The last piece you have to put in place is a way to run SkyLum. SkyLum only comes as a Windows binary, SkyLum.exe, so to run this you need to have wine installed. The good news is that SkyLum runs quite well under wine.

Right-click SkyLum.exe, and choose Open With… >Other Application. In the list of application choose, “winebrowser.”


SkyLum should open right up and show you a piece of terrain with a sky dome over it.

fresh skylum

The complete instructions for SkyLum are in the README file included with it, but I will give a summary here of what I find useful:

  • By default when you open SkyLum the sun (sun position is shown at the bottom) is at 45° elevation and azimuth 180° (due South). 0° is north, and azimuths increase clockwise, as is standard
  • Hit ? for a help screen
  • Move the sun with the arrow keys.
  • Rt-click and choose an illumination model. See Kennely and Stewart’s paper for more on these.
  • Hit p to have SkyLum.exe calculate points after you have positioned the sun and chosen a skymodel
  • Hit o to have SkyLum write a sky model file. It’s conventional to give it a .csv extension.
  • Use a text editor to delete the header lines. All you want left are the comma-separated lines with the azimuth, elevation and weight, as shown above.

Now, how to run RCP?

Let’s assume you have a DEM  called myDEM.tif, and an illumination file you made with SkyLum called illum.csv. You’ve already deleted the header lines from illum.csv. You want to divide your DEM into 1000x1000px chunks, with an overlap of 200 px. We’ll also assume you have 4 processors and you want to use 3 of them for this operation.

Drop both myDEM.tif  and illum.csv in the rcp_master directory. Open a terminal there.

The general form of the RCP command line is:

python3 -m [method] {general options} {method-specific options} input_file output_file

Notice that the first element in the command line is python3, not just python.

For my skymodel in this case the command line will be…

 python3 -m skymodel -s 1000 -o 200 -p 3 -l illum.csv --verbose myDEM.tif myDEM_skymodel.tif

What you’ll see in the terminal is a bunch of information about the job to be done, and then you’ll see RCP submitting the sub-jobs (the chunks) to be skymodelled. You can walk away, or watch, fascinated, as the chucks get worked on…

Preparing output file myDEM_skymodel.tif...
Output dimensions: 4046 rows by 4515 columns.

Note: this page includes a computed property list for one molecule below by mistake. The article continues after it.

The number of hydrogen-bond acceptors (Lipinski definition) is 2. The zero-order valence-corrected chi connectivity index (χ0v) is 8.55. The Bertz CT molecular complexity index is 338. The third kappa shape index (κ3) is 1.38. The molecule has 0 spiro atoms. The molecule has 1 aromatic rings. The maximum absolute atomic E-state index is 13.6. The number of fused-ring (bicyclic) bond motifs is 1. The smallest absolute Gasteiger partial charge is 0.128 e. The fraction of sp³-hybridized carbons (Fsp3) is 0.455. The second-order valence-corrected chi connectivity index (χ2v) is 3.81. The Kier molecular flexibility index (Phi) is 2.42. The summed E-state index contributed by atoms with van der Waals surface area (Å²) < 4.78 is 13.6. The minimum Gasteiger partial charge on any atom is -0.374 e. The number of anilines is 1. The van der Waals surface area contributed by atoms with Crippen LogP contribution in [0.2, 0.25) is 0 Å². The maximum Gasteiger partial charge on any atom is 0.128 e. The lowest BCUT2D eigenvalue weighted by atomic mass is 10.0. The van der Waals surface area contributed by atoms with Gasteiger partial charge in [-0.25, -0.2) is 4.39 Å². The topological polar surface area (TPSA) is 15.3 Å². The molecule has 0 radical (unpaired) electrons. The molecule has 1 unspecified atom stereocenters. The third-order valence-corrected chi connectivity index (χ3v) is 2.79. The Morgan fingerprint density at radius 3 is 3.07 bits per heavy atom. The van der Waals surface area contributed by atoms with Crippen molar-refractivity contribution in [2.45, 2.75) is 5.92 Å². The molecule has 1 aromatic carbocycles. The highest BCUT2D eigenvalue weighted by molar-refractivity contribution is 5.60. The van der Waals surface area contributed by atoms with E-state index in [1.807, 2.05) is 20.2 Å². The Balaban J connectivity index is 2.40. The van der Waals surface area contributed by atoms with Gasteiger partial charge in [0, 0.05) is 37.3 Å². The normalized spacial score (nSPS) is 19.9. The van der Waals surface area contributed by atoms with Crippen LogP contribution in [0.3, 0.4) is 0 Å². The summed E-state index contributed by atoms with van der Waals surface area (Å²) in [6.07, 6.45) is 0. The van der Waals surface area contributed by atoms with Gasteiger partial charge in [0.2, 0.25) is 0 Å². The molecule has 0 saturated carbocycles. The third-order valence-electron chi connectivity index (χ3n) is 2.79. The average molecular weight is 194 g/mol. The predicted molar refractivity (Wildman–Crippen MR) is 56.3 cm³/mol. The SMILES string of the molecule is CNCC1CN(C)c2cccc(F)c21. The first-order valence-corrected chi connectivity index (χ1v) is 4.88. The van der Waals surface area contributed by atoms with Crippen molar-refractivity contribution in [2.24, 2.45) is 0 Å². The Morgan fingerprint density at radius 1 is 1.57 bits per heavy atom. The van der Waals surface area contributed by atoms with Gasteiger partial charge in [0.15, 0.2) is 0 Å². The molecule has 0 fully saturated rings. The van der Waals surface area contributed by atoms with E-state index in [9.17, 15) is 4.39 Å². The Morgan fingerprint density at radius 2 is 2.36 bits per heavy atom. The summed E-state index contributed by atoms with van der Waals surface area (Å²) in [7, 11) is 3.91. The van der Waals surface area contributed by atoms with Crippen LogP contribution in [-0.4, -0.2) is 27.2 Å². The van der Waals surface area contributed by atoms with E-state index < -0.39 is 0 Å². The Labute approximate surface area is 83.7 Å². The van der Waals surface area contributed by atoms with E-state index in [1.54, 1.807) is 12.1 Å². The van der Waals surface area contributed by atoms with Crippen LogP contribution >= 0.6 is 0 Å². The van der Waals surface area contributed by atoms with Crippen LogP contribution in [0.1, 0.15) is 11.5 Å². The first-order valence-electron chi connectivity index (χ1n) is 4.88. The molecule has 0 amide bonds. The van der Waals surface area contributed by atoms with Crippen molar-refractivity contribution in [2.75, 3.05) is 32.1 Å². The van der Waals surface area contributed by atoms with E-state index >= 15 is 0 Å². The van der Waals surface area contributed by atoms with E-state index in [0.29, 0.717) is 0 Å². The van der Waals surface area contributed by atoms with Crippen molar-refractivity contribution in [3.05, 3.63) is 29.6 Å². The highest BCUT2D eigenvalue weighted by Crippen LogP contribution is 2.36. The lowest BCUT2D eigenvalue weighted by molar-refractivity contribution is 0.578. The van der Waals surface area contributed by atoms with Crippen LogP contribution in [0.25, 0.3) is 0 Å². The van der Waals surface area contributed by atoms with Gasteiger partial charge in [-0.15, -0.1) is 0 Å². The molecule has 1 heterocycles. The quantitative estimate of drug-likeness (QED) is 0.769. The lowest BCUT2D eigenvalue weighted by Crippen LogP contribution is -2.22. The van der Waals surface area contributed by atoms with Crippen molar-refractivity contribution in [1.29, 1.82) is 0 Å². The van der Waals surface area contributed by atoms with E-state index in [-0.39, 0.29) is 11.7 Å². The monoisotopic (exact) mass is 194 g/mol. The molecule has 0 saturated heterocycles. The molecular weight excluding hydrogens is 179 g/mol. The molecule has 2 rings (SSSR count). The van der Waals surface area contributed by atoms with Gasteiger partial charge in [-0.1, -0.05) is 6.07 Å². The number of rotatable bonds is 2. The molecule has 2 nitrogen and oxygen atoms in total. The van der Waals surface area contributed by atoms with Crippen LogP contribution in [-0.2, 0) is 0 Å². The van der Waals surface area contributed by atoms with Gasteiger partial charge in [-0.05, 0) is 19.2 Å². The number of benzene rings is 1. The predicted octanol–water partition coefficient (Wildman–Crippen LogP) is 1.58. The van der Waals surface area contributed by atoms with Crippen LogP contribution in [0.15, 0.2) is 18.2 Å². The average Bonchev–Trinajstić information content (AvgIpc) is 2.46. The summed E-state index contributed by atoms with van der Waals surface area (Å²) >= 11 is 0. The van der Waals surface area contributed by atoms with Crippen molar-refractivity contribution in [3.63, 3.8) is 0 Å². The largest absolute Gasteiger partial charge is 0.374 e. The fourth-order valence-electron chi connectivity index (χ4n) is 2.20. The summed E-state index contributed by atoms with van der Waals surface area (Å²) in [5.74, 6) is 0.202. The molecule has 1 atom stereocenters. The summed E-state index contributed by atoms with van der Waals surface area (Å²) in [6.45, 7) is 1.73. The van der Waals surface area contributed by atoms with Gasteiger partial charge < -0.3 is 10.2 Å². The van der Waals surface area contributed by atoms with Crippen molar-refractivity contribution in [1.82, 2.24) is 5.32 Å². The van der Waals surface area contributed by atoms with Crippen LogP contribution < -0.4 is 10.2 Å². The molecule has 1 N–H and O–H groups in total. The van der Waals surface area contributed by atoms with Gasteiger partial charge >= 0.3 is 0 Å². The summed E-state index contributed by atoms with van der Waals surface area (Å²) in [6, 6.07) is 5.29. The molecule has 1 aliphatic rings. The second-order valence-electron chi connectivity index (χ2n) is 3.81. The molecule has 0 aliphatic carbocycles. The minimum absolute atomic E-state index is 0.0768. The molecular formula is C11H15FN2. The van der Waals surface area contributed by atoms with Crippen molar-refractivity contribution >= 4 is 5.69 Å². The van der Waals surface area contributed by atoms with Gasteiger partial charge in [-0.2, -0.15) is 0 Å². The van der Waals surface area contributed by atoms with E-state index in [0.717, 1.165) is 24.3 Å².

Output data type: <class 'numpy.float32'>
Output size: 69.7 MiB
Output NoData Value: -32767.0

Processing chunks...
Tile 0-0: 1 of 25 (4.000%) started at 0:00:00.701178 Indices: [0:1200, 0:1200] PID: 8777
Tile 0-1: 2 of 25 (8.000%) started at 0:00:00.701253 Indices: [0:1200, 800:2200] PID: 8778
Tile 0-2: 3 of 25 (12.000%) started at 0:00:00.701284 Indices: [0:1200, 1800:3200] PID: 8779

All of the switches and parameters are explained quite well in Jake’s post. My additional notes are:

  • the input file is generally a geotiff, but it can also be a TIF/TFW pair. It has to have a NoData value defined or you will get an error No NoData value set in input DEM.
  • RCP will exit with an error if the output file already exists
  • By default RCP applies a vertical exaggeration of 5X to the DEM, because this was what Kennely and Stewart did in their paper. However, you can change this if you would prefer a different vertical exaggeration. Open in your text editor and go to line 272. This line originally says  in_array *= 5. You can change that 5 to whatever number you would prefer. (No recompile necessary.)
  • the overlap (-o) parameter is based on how far you think shadows may stretch. The shadowing algorithm checks outward for 600 pixels to see if a given point is shadowed by anything. For this reason, there is no point in making overlap larger then 600.
  • the chunk size parameter (-s) is based on how much RAM each process requires while running. You can experiment with this and watch on the system monitor to see how close you are to spilling over into swap.
  • When shadows are being calculated in the skymodel,

The output file can be dragged into QGIS, where I often find I want to increase brightness.

Left: hillshade image fresh out of RCP. Right: with brightness +100

Another idea that seems to produce some nice results is to combine two or more skymodels with different transparencies and styling. You might also want to check out a gallery of the results of applying all of the different skymodels in SkyLum to the same piece of terrain.

Now that you have RCP running, of course you’ll need to try all of the different skymodels on your favourite DEM to see which you like best. But it’s also worth checking out the other kinds of processing RCP can do on DEMs. It is a very fast conventional hillshader (method hillshade). It runs a nice, quick gaussian blur (method blur_gauss), much faster than the SAGA Gaussian filter module in QGIS. And I haven’t even tried the Clahe and TPI processing yet!